Book Review: Anne of Green Gables by L.M. Montgomery

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Published: 1908

I came across this book rather randomly – in the discount section at Waterstones. I don’t normally shop for books in physical stores but my mom was visiting from Canada and wanted to check it out and so we went in. I was surprised at their selection of books in discount – I saw some interesting titles, and then, stumbled across this one. It immediately transported me back to my childhood – when I would spend hours reading whole bunch of series in the library, including this book. Must have been around two decades since I have read this book and was immediately intrigued to give it a read, even just to compare to what I thought about it as a child.

I remember being confused by some of the parts of the novel as a child – which I think I could be forgiven given I had only learned to read and speak English a couple of years prior to giving this a go. The book is published in 1908 and often the expressions used aren’t common today or have slightly different meanings. The edition I got recently actually has a “Words and Phrases” guide at the back of the book to tackle this problem – so you’ll have toe cut me some slack.

The initial appeal to me as a child was that the main character was A) a girl and B) had red hair. A super rare combo in children series for some reason! Unfortunately, the main character of Anne is a tad annoying. Yes, it feels quite realistic as I have met children like her in my life (that like to talk a lot, and get lost in their imagination) and that I can appreciate, but about halfway through the book it did start to get irksome and I did find myself starting to drift during her monologues. Having said that, she’s a very observant child and often speaks of truths that the village would rather not discuss even though they might think so.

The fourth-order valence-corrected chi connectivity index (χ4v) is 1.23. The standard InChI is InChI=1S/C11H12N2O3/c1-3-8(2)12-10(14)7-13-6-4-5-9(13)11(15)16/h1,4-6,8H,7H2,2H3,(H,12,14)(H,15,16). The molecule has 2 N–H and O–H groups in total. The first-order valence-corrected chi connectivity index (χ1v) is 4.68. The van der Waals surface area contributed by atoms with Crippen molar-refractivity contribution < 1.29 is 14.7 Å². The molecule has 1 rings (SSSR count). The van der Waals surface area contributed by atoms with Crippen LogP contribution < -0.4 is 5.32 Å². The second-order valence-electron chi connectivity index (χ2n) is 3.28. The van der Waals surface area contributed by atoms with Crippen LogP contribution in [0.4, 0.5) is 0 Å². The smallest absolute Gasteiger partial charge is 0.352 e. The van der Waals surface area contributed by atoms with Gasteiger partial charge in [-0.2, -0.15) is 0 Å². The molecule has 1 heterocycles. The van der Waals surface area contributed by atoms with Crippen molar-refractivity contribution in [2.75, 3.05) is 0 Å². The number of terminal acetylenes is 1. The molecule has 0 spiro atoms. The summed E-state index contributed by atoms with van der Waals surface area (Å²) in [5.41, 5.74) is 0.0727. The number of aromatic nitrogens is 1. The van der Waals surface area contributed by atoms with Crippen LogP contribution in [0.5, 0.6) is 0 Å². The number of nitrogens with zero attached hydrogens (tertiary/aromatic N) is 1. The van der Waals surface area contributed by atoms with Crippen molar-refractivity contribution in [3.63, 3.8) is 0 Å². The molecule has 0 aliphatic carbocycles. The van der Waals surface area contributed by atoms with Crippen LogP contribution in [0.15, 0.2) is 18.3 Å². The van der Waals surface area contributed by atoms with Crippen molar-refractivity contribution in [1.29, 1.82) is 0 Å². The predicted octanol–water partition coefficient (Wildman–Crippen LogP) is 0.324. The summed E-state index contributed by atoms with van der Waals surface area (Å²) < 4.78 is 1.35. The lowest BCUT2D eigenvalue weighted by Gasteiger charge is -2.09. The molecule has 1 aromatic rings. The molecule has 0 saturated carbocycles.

“Marilla felt helpless that all this should be sternly reported, but she was hampered by the undeniable fact that some of the things Anne had said, especially about the minister’s sermons and Mr Bell’s prayers, were what she herself had really thought deep down in her heart for years, but had never given expression to. It almost seemed to her that those secret, unuttered, critical thoughts had suddenly taken visible and accusing shape and form in the person of this outspoken morsel of neglected humanity.” (85)

The story is about an orphan named Anne who gets adopted by Marilla and Matthew Cuthbert, a brother and sister that live together in a small village in Prince Edward Island (a province in Canada). They are in their late 50s/early 60s so not the most lively bunch, but are well respected in their small village. They initially wanted to adopt a boy to help run the farm as they get older, but there was a bit of a mixup at the orphanage and they ended up with Anne.

The rest of the novel is about Anne growing up and becoming a woman. I really enjoyed the small moments that the author chose to highlight, such as making friends, going to school, dealing with school bullies and finding love. She chooses her events very carefully, and helps the reader to understand Anne’s feelings, regardless of what age you might be. I kept on getting flashes back to my own childhood to see how it compares, especially when the events were quite similar.